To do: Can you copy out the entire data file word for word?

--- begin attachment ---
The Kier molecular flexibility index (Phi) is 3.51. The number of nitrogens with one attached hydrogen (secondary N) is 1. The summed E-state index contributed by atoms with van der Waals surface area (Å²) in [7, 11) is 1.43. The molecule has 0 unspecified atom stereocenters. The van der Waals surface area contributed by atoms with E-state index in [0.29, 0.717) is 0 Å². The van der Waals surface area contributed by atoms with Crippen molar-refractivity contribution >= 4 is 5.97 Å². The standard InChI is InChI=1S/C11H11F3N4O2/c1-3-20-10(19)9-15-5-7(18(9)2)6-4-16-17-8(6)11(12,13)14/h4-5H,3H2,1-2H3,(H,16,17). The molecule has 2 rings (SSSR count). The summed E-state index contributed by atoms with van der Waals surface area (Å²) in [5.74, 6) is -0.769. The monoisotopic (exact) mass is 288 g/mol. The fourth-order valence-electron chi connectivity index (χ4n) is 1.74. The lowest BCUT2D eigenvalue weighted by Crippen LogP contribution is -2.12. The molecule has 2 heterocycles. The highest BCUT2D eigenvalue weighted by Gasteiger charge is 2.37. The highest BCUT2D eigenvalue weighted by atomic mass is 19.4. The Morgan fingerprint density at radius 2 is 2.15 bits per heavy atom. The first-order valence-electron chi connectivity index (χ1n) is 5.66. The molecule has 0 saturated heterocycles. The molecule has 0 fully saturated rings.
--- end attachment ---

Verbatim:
The Kier molecular flexibility index (Phi) is 3.51. The number of nitrogens with one attached hydrogen (secondary N) is 1. The summed E-state index contributed by atoms with van der Waals surface area (Å²) in [7, 11) is 1.43. The molecule has 0 unspecified atom stereocenters. The van der Waals surface area contributed by atoms with E-state index in [0.29, 0.717) is 0 Å². The van der Waals surface area contributed by atoms with Crippen molar-refractivity contribution >= 4 is 5.97 Å². The standard InChI is InChI=1S/C11H11F3N4O2/c1-3-20-10(19)9-15-5-7(18(9)2)6-4-16-17-8(6)11(12,13)14/h4-5H,3H2,1-2H3,(H,16,17). The molecule has 2 rings (SSSR count). The summed E-state index contributed by atoms with van der Waals surface area (Å²) in [5.74, 6) is -0.769. The monoisotopic (exact) mass is 288 g/mol. The fourth-order valence-electron chi connectivity index (χ4n) is 1.74. The lowest BCUT2D eigenvalue weighted by Crippen LogP contribution is -2.12. The molecule has 2 heterocycles. The highest BCUT2D eigenvalue weighted by Gasteiger charge is 2.37. The highest BCUT2D eigenvalue weighted by atomic mass is 19.4. The Morgan fingerprint density at radius 2 is 2.15 bits per heavy atom. The first-order valence-electron chi connectivity index (χ1n) is 5.66. The molecule has 0 saturated heterocycles. The molecule has 0 fully saturated rings.